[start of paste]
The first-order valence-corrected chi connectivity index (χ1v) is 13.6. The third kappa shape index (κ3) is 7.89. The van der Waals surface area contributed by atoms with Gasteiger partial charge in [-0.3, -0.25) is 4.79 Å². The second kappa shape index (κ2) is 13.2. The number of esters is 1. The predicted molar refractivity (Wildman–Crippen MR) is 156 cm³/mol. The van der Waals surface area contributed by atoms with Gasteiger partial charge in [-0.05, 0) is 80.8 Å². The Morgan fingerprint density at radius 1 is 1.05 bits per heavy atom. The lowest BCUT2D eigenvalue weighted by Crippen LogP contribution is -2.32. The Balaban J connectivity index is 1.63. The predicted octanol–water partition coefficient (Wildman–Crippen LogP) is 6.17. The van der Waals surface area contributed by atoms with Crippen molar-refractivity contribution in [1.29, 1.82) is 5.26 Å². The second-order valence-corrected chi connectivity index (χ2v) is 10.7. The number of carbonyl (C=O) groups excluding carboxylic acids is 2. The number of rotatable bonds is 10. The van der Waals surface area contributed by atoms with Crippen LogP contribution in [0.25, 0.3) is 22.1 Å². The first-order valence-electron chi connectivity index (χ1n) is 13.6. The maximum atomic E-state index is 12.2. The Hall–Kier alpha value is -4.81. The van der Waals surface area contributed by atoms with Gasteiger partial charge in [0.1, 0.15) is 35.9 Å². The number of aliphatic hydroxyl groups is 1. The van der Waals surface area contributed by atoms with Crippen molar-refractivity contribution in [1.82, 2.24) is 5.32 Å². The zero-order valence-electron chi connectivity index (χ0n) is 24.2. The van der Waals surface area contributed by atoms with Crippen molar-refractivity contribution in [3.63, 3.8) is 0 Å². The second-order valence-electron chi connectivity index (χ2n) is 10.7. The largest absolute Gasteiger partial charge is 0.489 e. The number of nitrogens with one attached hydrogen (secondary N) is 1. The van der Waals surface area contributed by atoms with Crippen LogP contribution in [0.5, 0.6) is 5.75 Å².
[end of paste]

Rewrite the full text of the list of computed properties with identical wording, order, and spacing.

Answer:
The first-order valence-corrected chi connectivity index (χ1v) is 13.6. The third kappa shape index (κ3) is 7.89. The van der Waals surface area contributed by atoms with Gasteiger partial charge in [-0.3, -0.25) is 4.79 Å². The second kappa shape index (κ2) is 13.2. The number of esters is 1. The predicted molar refractivity (Wildman–Crippen MR) is 156 cm³/mol. The van der Waals surface area contributed by atoms with Gasteiger partial charge in [-0.05, 0) is 80.8 Å². The Morgan fingerprint density at radius 1 is 1.05 bits per heavy atom. The lowest BCUT2D eigenvalue weighted by Crippen LogP contribution is -2.32. The Balaban J connectivity index is 1.63. The predicted octanol–water partition coefficient (Wildman–Crippen LogP) is 6.17. The van der Waals surface area contributed by atoms with Crippen molar-refractivity contribution in [1.29, 1.82) is 5.26 Å². The second-order valence-corrected chi connectivity index (χ2v) is 10.7. The number of carbonyl (C=O) groups excluding carboxylic acids is 2. The number of rotatable bonds is 10. The van der Waals surface area contributed by atoms with Crippen LogP contribution in [0.25, 0.3) is 22.1 Å². The first-order valence-electron chi connectivity index (χ1n) is 13.6. The maximum atomic E-state index is 12.2. The Hall–Kier alpha value is -4.81. The van der Waals surface area contributed by atoms with Gasteiger partial charge in [0.1, 0.15) is 35.9 Å². The number of aliphatic hydroxyl groups is 1. The van der Waals surface area contributed by atoms with Crippen molar-refractivity contribution in [1.82, 2.24) is 5.32 Å². The zero-order valence-electron chi connectivity index (χ0n) is 24.2. The van der Waals surface area contributed by atoms with Crippen molar-refractivity contribution in [3.63, 3.8) is 0 Å². The second-order valence-electron chi connectivity index (χ2n) is 10.7. The largest absolute Gasteiger partial charge is 0.489 e. The number of nitrogens with one attached hydrogen (secondary N) is 1. The van der Waals surface area contributed by atoms with Crippen LogP contribution in [0.5, 0.6) is 5.75 Å².